Thursday, July 17, 2008

Hind's Feet on High Places

“God is sovereign, and invariably good; we are morally responsible, and frequently evil.”
-D.A. Carson

This was the quote I read in my devotional this morning and I feel like it is the best summary of my study in the prophets this summer. Even more, it is an accurate summary of all scripture. As such, it is the summary of all mankind for all time and within this statement is the beauty of the gospel message.
For there is none righteous, no not one. All, like sheep, have gone astray. We are dead in our sin, slaves of Satan and under the power of the Prince of this world. The wage of our sin is death and we are all without excuse. Frequently evil and morally responsible. (Rom 3:10, Is. 53:6, Eph 2:1, Jn 3:16, Rom 1:20)
But God, while we were yet sinners, because of His mercy and love, made us alive in Christ. There is therefore no condemnation for those in Christ Jesus. He works all things for good for those who love God and who are called according to his purpose. He protects, seals and delivers us from the enemy who once controlled us. We serve a sovereign God who is invariably good. (Eph 2:4, Rom 8:1, 28, Ps. 62:2, Eph. 1:14)
So often when we read the Old Testament and we see the repeated failure of the Israelites, their inevitable compromise, their eventually apostasy and syncretistic idolatry – and we shake our heads in disbelief. How can they so consistently do what God has so clearly told them not to do? How many times will God rescue such a stubborn and stiff necked people?
May we have eyes to see – this is the repeating story of all God’s people throughout all history (i.e. we are no exception!). God is sovereign and invariably good; we are morally responsible and frequently evil. God is rich and mercy, slow to anger and not wanting any to perish (2Pet 3:9). We, on the other hand, are easily convinced to follow false idols and the lure of the world often speaks louder than the voice of God (James 1:6, 1Jn 2:15).
What a great and mighty God we serve who is faithful to His promises and one day will stand to judge the earth. In that day, there will be no more compromise as the hearts of man will be laid bare. And those who have trusted in Christ will share in the glory of God beyond all possible comprehension. There will be a new heaven and new earth. A new predisposition for those who have been redeemed - No longer frequently evil, but like God, invariably good.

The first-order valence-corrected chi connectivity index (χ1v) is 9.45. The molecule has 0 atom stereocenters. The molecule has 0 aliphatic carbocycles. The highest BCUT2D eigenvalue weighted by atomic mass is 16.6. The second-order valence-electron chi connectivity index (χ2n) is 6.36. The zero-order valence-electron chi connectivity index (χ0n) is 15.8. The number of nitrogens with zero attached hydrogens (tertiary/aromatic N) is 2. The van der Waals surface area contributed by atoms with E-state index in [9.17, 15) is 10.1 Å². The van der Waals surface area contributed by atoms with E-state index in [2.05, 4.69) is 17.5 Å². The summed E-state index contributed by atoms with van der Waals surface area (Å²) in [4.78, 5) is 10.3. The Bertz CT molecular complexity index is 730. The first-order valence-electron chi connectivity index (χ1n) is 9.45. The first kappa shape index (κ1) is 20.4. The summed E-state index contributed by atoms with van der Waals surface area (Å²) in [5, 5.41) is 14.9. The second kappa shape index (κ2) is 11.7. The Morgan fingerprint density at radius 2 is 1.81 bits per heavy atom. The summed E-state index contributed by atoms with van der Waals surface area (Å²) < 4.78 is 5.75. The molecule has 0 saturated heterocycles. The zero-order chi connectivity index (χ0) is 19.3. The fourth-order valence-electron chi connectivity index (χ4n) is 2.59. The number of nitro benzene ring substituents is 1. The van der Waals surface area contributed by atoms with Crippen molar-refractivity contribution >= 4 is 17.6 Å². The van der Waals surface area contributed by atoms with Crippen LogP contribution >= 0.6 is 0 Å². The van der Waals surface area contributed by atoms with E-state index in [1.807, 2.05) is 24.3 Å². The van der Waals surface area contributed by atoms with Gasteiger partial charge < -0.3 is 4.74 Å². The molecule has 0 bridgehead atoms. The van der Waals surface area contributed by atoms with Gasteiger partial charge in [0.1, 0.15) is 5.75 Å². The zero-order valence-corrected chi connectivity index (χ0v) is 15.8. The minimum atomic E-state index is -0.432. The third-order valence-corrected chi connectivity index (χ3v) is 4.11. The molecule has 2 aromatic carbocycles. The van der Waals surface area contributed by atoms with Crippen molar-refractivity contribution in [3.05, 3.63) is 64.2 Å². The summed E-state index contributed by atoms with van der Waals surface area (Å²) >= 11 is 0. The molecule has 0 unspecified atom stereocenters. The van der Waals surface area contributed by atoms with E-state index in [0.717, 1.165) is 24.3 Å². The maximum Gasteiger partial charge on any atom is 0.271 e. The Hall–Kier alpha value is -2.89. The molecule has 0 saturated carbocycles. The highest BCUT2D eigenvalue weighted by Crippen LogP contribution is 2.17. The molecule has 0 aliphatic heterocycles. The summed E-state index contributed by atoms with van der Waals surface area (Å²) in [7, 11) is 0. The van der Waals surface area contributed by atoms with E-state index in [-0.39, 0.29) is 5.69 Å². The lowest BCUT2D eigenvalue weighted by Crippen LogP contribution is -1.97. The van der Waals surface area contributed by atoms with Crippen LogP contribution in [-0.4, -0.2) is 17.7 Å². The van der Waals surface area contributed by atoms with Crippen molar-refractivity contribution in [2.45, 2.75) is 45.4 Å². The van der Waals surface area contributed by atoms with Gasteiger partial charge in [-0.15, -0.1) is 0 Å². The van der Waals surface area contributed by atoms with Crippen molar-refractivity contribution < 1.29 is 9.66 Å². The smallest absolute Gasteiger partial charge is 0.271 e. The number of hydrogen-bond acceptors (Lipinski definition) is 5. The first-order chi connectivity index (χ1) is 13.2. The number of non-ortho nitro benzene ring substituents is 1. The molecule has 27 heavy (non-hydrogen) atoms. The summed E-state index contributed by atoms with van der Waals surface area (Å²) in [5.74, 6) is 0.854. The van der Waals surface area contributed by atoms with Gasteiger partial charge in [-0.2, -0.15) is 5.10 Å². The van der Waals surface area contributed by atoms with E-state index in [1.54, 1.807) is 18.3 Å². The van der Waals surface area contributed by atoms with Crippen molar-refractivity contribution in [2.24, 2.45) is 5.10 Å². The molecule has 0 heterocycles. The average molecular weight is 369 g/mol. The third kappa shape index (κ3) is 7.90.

In our new reality, we will be eternally worshipful having been faithfully redeemed. May we fix our eyes on this hope. May the world and its lure fade by comparison. May we live, not day to day, but with great anticipation for the fulfillment of the promise made by our sovereign and invariably good creator God. May this blessed hope of tomorrow along with God’s faithfulness in the past, give us great strength and boldness of faith to live today with all joy and peace and assurance in Christ Jesus. (Rev 11:18, 20:11, Is. 45:23, Phil 2:10, Rev 22)
My brother, Jay understood this well. In the midst of his cancer he was asked about the source of his strength and faith. He responded with strong conviction, "I know I will be healed."
At first, we were concerned. Could this be a false hope? What if God does not remove his cancer?
Yet, Jay went on to explain, "You need to understand. I don't know if it is on this side of heaven or the other. All I know is that God has promised that I will be healed and I have faith that He will carry this through."
Blessed hope of tomorrow along with God’s faithfulness in the past, give us great strength and boldness of faith to live today with all joy and peace and assurance in Christ Jesus.

"Yet I will exult in the Lord, I will rejoice in the God of my salvation. The Lord God is my strength, And He has made my feet like hinds’ feet, And makes me walk on my high places. (Habakkuk 3:18-19)

Sunday, July 13, 2008

What I Learned from Jeremiah

During my study of the Old Testament Prophets this summer, I have been intrigued by the testimony of Jeremiah. I could not even begin to encapsulate all of what I am learning in this brief entry; however, I would like to reflect on one of the truths that has impacted me recently.
As you know, Jeremiah is commonly known as the "weeping Prophet". Although it is a good memory tool, this description is not entirely accurate. In fact, this attribute of mourning and sensitivity toward an unrepentant people was something that God had to develop in Jeremiah's heart. As he began his ministry, it was not his first thought. When opposed by the people, he responds by saying:
"But you know, O Lord, all their plots to kill me. Do not forgive their crimes or blot out their sins from your sight. Let them be overthrown before you; deal with them in the time of your anger." (Jeremiah 18:23, NIV)

Not exactly weeping for his enemies, right?! Yet, as his ministry progresses, God works in the heart of Jeremiah. He teaches him to persevere through difficult circumstances and to preach to a people who will not listen. Instead of a callous indifference, Jeremiah learns to look at people through the eyes of God. To the point that he weeps when he learns of their impending judgment.
"Therefore I wail over Moab, for all Moab I cry out, I moan for the men of Kir Hareseth. I weep for you, as Jazer weeps, O vines of Sibmah. Your branches spread as far as the sea; they reached as far as the sea of Jazer. The destroyer has fallen on your ripened fruit and grapes." (Jeremiah 48:31-32, NIV)

Notice that these are not even the people of Israel. The Moabites are the enemies of Israel. And yet, Jeremiah still looks upon them with sadness when God declares their coming judgment. What an amazing transformation.
Here is the thought that struck me this week: In the life of Jeremiah, we find a balance that we should do well to notice. First, he does not avoid sharing truth, as difficult as the news may be. In other words, Jeremiah does not compromise his message.